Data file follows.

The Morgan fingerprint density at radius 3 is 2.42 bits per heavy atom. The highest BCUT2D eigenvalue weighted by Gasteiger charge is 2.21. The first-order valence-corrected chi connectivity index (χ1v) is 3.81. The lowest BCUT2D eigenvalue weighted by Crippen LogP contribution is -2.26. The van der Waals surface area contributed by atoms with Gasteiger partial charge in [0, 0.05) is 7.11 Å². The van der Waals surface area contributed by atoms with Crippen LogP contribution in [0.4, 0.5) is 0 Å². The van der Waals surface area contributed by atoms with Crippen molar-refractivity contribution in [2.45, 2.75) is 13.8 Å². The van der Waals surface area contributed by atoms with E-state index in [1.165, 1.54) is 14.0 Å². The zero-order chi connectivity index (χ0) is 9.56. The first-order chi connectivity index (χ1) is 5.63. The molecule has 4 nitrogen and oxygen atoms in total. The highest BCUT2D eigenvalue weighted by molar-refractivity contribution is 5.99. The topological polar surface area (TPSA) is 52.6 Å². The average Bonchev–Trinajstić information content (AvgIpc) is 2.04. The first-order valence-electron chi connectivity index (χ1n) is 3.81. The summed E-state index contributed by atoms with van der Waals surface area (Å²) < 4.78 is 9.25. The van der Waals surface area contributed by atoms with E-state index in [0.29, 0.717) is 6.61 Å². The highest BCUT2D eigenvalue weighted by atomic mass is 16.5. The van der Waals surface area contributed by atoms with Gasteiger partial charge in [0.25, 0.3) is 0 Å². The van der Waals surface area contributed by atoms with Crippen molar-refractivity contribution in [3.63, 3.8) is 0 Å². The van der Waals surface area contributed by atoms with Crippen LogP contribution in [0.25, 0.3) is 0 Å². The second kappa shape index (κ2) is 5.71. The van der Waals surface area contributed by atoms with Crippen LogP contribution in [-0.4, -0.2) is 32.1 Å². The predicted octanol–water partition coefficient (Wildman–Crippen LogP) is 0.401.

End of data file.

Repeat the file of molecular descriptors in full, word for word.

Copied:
The Morgan fingerprint density at radius 3 is 2.42 bits per heavy atom. The highest BCUT2D eigenvalue weighted by Gasteiger charge is 2.21. The first-order valence-corrected chi connectivity index (χ1v) is 3.81. The lowest BCUT2D eigenvalue weighted by Crippen LogP contribution is -2.26. The van der Waals surface area contributed by atoms with Gasteiger partial charge in [0, 0.05) is 7.11 Å². The van der Waals surface area contributed by atoms with Crippen LogP contribution in [0.4, 0.5) is 0 Å². The van der Waals surface area contributed by atoms with Crippen molar-refractivity contribution in [2.45, 2.75) is 13.8 Å². The van der Waals surface area contributed by atoms with E-state index in [1.165, 1.54) is 14.0 Å². The zero-order chi connectivity index (χ0) is 9.56. The first-order chi connectivity index (χ1) is 5.63. The molecule has 4 nitrogen and oxygen atoms in total. The highest BCUT2D eigenvalue weighted by molar-refractivity contribution is 5.99. The topological polar surface area (TPSA) is 52.6 Å². The average Bonchev–Trinajstić information content (AvgIpc) is 2.04. The first-order valence-electron chi connectivity index (χ1n) is 3.81. The summed E-state index contributed by atoms with van der Waals surface area (Å²) < 4.78 is 9.25. The van der Waals surface area contributed by atoms with E-state index in [0.29, 0.717) is 6.61 Å². The highest BCUT2D eigenvalue weighted by atomic mass is 16.5. The van der Waals surface area contributed by atoms with Gasteiger partial charge in [0.25, 0.3) is 0 Å². The van der Waals surface area contributed by atoms with Crippen molar-refractivity contribution in [3.63, 3.8) is 0 Å². The van der Waals surface area contributed by atoms with Crippen LogP contribution in [0.25, 0.3) is 0 Å². The second kappa shape index (κ2) is 5.71. The van der Waals surface area contributed by atoms with Crippen LogP contribution in [-0.4, -0.2) is 32.1 Å². The predicted octanol–water partition coefficient (Wildman–Crippen LogP) is 0.401.